"Art. 42.09. Indeterminate sentence; commencement of sentence and delivery to place of confinement. "... "Sec. 2. Except as provided in Sections 3 and 4, a defendant shall be delivered to jail or to the Department of Corrections when his sentence to imprisonment is pronounced, or his sentence to death is announced, by the court. The defendant's sentence begins to run on the day it is pronounced, but with all credits, if any, allowed by Article 42.03. "Sec. 3. If a defendant appeals his conviction and is released on bail pending disposition of his appeal, when his conviction is affirmed, the clerk of the trial court, on receipt of the mandate from the appellate court, shall issue a commitment against the defendant. The officer executing the commitment shall endorse thereon the date he takes the defendant into custody and the defendant's sentence begins to run from the date endorsed on the commitment. The Department of Corrections shall admit the defendant named in the commitment on the basis of the commitment. "Sec. 4. If a defendant is convicted of a felony and sentenced to death, life, or a term of more than ten years in the Department of Corrections and he gives notice of appeal, he shall be transferred to the Department of Corrections on a commitment pending a mandate from the Court of Criminal Appeals. "Sec. 5. If a defendant is convicted of a felony and his sentence is a term of ten years or less and he gives notice of appeal, he shall be transferred to the Department of Corrections on a commitment pending a mandate from the Court of Criminal Appeals upon request in open court or upon written request to the sentencing court. Upon a valid transfer to the Department of Corrections under this section, the defendant may not thereafter be released on bail pending his appeal." "Art. 44.04. Bond pending appeal "... "(b) The defendant may not be released on bail pending the appeal from any felony conviction where the punishment exceeds 15 years confinement but shall immediately be placed in custody and the bail discharged. "(c) Pending the appeal from any felony conviction where the punishment does not exceed 15 years confinement, the trial court may deny bail and commit the defendant to custody if there then exists good cause to believe that the defendant would not appear when his conviction became final or is likely to commit another offense while on bail, permit the defendant to remain at large on the existing bail, or, if not then on bail, admit him to reasonable bail until his conviction becomes final. The court may impose reasonable conditions on bail pending the finality of his conviction. On a finding by the court on a preponderance of the evidence of a violation of a condition, the court may revoke the bail. "... "(g) The right of appeal to the Court of Criminal Appeals of this state is expressly *272 accorded the defendant for a review of any judgment or order made hereunder, and said appeal shall be given preference by the Court of Criminal Appeals."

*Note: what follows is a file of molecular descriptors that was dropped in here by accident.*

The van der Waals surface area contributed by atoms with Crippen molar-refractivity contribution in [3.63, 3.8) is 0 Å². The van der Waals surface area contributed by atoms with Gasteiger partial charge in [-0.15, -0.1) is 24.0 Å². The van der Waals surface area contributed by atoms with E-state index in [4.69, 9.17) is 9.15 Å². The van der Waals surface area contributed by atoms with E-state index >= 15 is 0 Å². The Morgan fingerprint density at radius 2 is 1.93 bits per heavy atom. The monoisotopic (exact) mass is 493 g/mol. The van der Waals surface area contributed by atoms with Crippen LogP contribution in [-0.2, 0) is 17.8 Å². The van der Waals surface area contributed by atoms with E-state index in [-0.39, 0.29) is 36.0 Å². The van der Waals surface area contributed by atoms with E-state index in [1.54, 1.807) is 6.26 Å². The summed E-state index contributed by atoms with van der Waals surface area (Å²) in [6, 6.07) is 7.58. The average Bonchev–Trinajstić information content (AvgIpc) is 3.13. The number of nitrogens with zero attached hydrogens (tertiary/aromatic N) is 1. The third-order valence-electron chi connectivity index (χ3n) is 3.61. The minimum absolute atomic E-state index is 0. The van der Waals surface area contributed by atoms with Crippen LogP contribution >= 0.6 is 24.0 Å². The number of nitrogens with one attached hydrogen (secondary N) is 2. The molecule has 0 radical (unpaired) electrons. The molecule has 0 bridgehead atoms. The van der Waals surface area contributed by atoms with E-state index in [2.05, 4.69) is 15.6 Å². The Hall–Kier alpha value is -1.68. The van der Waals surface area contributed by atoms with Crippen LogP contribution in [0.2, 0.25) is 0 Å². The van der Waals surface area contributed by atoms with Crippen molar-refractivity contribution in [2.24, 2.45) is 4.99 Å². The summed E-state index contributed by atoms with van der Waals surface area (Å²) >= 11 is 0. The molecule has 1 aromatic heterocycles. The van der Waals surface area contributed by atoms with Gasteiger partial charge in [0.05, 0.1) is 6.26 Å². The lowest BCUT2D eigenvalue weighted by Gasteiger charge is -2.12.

The apparent conflict is between the language of Art. 42.09, Sec. 4, and that of Art. 44.04(c). The State contends the language of Art. 42.09, Sec. 4, is mandatory and prohibits bail if punishment is over ten years. Appellant argues that Art. 44.04(c) contemplates bail during appeal if the punishment does not exceed fifteen years, that the Legislature did not intend by its amendment of Art. 42.09 to deny the right of bail to persons receiving punishment over ten years, and that any apparent conflict between the provisions can and should be harmonized under the Code Construction Act, Art. 5429b-2, V.A.C.S.